As the fight commenced - Russell was in absolute control, further fueling the already electric atmosphere within the arena from his growing fanbase. Ortiz, a southpaw and physically bigger, pressed forward in a high guard which he used to try to engage but ‘The Hitman’ would not allow him to dictate the terms. With a display of superior footwork and an educated left Jab, Russell neutralized Ortiz by circling the perimeter and stepping at angles to nullify the Mexican Champion’s tactics in an overall uneventful round-one.



    Then came the onslaught.

    After another brief feeling out process, Russell’s superior timing and ring ‘IQ’ became apparent in round-two. As Russell’s confidence grew behind a jab that always seemed to find its mark, he then gathered himself and threw a flurry of well-timed looping punches from angles that put Ortiz off-balance.

    Sensing that his opponent was hurt, ‘The Hitman’ used the opportunity to entertain by winding-up a bolo punch in the form of a windmill that traveled a long way before finding a home on Otiz’s chin. A series of uppercuts followed and then a short right cross from Russell dropped Ortiz to the canvas just before the bell.

    When the third round began, it seemed as if fate had conspired to validate ‘The Hitman’s’ bold words. In a no-nonsense mood, Russell marched across the ring and delivered a bruising lesson in the sweet science, dropping Ortiz for the final time. The referee quickly intervened, declaring the match over and awarding the knockout victory to ‘The Hitman’. After the final bell, Russell placed himself in the center of the ring and acknowledged the audience at all points in triumph while taking a dramatic solo bow.

    In the post-fight interview - with humility and respect, the 33-year-old Russell acknowledged the influence of Muhammad Ali, stating, "Ali was always an inspiration to me - but predicting a knockout and making it happen was just me setting high standards for myself and daring to be great. I felt strong and sharp, I feel like my old self again. I was at 100 per cent in this fight and that is not normal for me - I usually have some type of injury going into fights but this time everything was perfect.”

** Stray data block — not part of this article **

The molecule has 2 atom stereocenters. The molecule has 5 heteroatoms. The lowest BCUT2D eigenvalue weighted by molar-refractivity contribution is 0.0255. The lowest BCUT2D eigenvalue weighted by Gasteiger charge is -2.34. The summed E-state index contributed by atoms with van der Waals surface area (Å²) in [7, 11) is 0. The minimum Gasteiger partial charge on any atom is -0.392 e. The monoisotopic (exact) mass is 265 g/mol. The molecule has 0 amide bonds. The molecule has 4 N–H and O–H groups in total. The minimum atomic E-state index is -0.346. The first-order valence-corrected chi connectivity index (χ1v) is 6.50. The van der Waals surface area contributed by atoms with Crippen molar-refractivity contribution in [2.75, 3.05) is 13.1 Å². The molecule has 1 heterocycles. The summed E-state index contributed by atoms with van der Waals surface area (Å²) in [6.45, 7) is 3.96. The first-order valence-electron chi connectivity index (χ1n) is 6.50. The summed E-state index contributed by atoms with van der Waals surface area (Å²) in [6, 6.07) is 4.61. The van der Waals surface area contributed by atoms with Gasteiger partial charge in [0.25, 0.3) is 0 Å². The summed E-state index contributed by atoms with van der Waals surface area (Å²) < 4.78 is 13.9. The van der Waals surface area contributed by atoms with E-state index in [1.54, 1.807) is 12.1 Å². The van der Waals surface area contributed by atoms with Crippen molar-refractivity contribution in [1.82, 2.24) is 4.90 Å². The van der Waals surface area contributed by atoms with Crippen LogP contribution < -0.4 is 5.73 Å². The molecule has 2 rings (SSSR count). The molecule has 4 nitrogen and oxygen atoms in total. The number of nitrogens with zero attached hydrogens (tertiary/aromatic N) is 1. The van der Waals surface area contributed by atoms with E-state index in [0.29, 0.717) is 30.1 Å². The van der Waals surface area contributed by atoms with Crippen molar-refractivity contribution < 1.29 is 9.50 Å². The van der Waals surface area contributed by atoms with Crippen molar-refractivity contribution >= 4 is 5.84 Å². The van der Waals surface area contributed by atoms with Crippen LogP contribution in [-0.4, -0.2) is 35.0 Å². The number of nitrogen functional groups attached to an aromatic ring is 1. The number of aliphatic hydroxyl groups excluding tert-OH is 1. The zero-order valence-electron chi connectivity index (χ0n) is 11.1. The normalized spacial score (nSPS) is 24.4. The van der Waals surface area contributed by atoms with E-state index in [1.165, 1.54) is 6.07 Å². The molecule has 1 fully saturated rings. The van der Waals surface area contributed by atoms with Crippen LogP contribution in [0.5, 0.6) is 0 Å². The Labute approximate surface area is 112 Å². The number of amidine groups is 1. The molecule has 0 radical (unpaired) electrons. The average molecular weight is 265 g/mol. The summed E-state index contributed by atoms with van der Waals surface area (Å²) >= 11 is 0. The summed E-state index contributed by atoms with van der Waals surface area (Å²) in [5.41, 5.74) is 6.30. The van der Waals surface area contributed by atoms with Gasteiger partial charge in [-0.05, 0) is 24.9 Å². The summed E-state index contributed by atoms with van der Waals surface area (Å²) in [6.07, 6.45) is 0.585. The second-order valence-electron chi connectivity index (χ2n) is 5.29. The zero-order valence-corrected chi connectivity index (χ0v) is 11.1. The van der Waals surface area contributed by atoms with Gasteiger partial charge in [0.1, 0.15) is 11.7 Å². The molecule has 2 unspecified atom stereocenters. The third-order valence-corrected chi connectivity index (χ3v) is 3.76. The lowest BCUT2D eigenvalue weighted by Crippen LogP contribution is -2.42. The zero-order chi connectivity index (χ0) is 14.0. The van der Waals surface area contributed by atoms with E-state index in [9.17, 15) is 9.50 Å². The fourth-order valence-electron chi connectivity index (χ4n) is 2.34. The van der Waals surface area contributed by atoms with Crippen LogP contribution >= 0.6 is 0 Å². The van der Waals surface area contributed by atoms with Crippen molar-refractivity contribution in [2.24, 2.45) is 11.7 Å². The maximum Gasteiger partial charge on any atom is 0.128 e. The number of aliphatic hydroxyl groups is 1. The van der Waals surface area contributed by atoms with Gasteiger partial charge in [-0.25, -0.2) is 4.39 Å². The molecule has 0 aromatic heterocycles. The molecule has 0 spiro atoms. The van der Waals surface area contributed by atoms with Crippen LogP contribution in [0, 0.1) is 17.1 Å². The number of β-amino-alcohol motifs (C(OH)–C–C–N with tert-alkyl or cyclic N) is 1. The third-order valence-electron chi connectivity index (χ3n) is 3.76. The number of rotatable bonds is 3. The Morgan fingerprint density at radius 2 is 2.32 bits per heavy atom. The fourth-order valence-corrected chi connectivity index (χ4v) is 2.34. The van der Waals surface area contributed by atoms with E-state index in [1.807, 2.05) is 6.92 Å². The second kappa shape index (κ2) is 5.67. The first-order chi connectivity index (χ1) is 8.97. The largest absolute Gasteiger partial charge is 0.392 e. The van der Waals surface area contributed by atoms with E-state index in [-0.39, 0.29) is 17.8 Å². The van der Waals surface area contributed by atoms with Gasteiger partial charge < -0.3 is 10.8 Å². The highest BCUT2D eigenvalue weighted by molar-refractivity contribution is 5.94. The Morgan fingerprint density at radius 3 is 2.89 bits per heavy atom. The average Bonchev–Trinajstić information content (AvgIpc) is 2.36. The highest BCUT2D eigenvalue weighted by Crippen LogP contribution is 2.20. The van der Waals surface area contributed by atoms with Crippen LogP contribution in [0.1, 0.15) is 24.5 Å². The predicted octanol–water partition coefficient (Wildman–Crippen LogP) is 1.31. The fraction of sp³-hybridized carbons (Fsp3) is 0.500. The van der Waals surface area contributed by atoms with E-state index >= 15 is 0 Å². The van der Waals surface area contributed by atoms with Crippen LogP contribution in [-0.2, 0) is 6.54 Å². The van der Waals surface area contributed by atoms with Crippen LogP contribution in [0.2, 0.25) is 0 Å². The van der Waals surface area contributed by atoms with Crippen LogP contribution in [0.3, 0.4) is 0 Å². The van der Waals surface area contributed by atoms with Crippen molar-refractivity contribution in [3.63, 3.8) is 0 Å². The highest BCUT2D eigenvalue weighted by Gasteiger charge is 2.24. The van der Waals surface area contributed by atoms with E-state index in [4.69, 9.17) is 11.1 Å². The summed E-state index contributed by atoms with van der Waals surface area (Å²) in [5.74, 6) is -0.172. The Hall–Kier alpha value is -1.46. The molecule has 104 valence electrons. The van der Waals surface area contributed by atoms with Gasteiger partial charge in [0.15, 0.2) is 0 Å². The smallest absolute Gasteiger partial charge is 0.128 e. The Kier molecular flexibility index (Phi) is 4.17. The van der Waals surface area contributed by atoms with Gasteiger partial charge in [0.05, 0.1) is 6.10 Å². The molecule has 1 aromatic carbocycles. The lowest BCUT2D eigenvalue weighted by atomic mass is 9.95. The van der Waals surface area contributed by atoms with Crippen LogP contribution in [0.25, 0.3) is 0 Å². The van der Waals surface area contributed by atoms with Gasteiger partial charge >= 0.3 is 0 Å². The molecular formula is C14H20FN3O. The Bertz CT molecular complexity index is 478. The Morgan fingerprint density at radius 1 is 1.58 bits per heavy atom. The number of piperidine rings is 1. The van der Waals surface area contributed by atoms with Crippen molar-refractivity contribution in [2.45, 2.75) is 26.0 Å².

The bout attracted attention from a broad spectrum of boxing fans. In Toronto, the Pickering Casino Resort Arena was sold out by the time Russell entered the ring. While in Jamaica the event also drew special attention by being broadcasted live which prompted a watch party in support of the boxer. “I want to say to the Jamaican people that I represented for them, wearing our colors on my gear and showing that a boxer straight out of yard, can make it to the top. I am Jamaican born and raised.”

    Russell is signed to United Boxing Promotions - ‘United’ boss Tyler Buxton added that he is “very pleased” with Russell’s performance - “he stole the show again!” “For sure he's a fan favorite here in Toronto after only three fights.”

    When asked what's next for Russell, Buxton stated that himself and ‘Team Hitman’ will sit down and discuss what's best for the boxer moving forward. Russell, a bit less conservative has hinted that he eagerly awaits a fight that will rank him amongst the top 10 in the world.